Sixty years after his death a portion of Gandhiji's ashes, stashed away by Madalsa and Shriman Narayan, the daughter and son-in-law of Jamnalal Bajaj, will be immersed at Chowpati Beach in Mumbai. Although I will be thousands of miles away in the United States the memories of 60 years ago will be refreshed and the day will be as poignant as Jan 30, 1948.
In 1969 when the world celebrated Gandhiji's 100th birth anniversary many of us who had lived in Sewagram Ashram, Wardha, with Gandhiji were invited for a reunion. The person who organized this event was Shriman Narayanji who was then the governor of Gujarat. He shared with us a story of his experience with Gandhiji which emphasizes an aspect of Gandhiji's philosophy that is all but forgotten today.
Sometime in the early 1930s when Shrimanji received his doctorate from the London School of Economics he returned to India full of enthusiasm to change and rebuild the economy of India according to western standards. When he told his parents how impatient he was to begin work his father said: "You cannot begin to do anything until you receive Gandhiji's blessings. So, if you are in a hurry to begin working you had better go as quickly as possible to Sewagram Ashram and get Bapu's blessings."
This will be a piece of cake, Shrimanji thought, and still bubbling with enthusiasm Shrimanji arrived in Sewagram and relentlessly poured his enthusiasm into Bapu's lap and said: "Now give me your blessings so I can get to work."
"Not so fast," Gandhiji said. "If you want my blessings you will have to earn them. Tomorrow morning you will join the group and clean the ashram toilets."
These were not the modern water closets. The ashram toilets were primitive with buckets to collect urine and feces. The buckets had to be carried into the fields and emptied into holes, washed and replaced for use. It was the meanest kind of work that is responsible for untouchability in India. Gandhiji wanted to teach us the dignity of labor. Shrimanji was aghast but did not argue. He had no enthusiasm for this kind of work but to satisfy Gandhiji's whim he had to do it. After the morning ordeal and a refreshing bath he rushed back to Gandhiji and said: "I've done what you asked me to do. Now give me your blessings."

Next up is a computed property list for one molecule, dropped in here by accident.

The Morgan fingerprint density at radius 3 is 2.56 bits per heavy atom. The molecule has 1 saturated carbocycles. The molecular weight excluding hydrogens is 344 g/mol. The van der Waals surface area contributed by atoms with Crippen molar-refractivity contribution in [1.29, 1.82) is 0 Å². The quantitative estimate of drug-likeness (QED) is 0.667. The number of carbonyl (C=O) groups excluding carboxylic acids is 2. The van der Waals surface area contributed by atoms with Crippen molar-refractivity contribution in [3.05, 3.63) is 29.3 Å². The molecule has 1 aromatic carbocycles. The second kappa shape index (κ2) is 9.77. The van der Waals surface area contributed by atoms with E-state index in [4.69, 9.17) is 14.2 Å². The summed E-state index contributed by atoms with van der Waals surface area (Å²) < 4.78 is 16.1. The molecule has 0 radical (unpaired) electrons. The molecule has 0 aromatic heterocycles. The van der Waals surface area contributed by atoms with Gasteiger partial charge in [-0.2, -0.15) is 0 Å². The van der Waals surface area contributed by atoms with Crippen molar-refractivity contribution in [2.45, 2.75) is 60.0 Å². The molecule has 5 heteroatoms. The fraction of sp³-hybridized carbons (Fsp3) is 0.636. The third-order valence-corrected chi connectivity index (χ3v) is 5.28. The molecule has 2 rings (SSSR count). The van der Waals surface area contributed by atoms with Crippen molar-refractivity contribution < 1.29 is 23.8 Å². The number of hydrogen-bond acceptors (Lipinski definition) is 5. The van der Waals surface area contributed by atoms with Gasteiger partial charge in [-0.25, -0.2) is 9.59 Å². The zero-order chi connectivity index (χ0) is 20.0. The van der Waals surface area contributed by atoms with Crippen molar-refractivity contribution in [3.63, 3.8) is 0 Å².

"Not yet," said Gandhiji. "You will get my blessings only when you satisfy me that you are capable of cleaning toilets with the same enthusiasm as changing the economy of the country."
The moral of the story was that we must be willing to do any kind of work that is necessary and break the stranglehold of the master-servant relationship that persists in India even to this day. It is the feeling that those of us who are rich and educated are superior and those who are poor and uneducated are inferior that breeds arrogance in us, instead of the humility that Gandhiji sought to instill.
I am often asked in India and in the United States if Gandhiji's philosophy can be relevant today. My answer is that a philosophy that is based on Respect, Understanding, Appreciation and Compassion has to be relevant at all times. If we conclude that nonviolence is not relevant today we are saying in effect that the positive attitudes of Respect, Understanding, Appreciation and Compassion are not relevant. If that be so then we cannot claim to be a civilized society.
Over the years many have concluded that nonviolence is a "negative" philosophy because we insert a hyphen in the word and make it the opposite of violence. In reality it is the other way around. What we forget is that to practice violence we have to be arrogant, hateful, angry and capable of dehumanizing people so that we can hurt and even kill them. These and more are negative emotions and attitudes that dominate our psyche to such an extent that we have now become victims of a Culture of Violence that controls every aspect of human life.
On the other hand, to practice nonviolence one has to be dominated by positive emotions and attitudes like love, understanding, respect, compassion and so on. It is only when we learn to respect people as human beings that we will be able to truly practice nonviolence. We cannot and should not be selective in whom we respect, it has to be unconditional and all pervasive.
For centuries human beings have been working to create peace and we fail more often than we succeed. The reason is that peace is not the absence of physical violence. No country can claim that they are at peace because they are not at war with anyone. Human nature has learned to practice violence in many ways - both physical and passive, or non-physical. It is the non-physical violence that is more insidious because we commit it knowingly and unknowingly and it leads to anger in the victim and the anger results in physical violence. Gandhiji's talisman was: "Ask yourself if the action you contemplate will hurt or harm someone."
The Culture of Violence has resulted in the erosion of relationships across the board. Everyone has become selfish and self-centered. If we have no relationships based on mutual respect, understanding and appreciation there will be no harmony. And, if there is no harmony in a home, office, neighborhood, society or a nation there cannot be peace. When Gandhiji said: Peace begins with you he did not mean the selfish peace that we seek through 'sadhana' or meditation but the peace that we need to bring about through love and respect for all living creatures - whatever their economic, social or political standing in life.
Can we become the change we wish to see?
(Arun Gandhi is a grandson of Mahatma Gandhi and the founder of the MK Gandhi Institute for Nonviolence, New York. He can be contacted at firstname.lastname@example.org)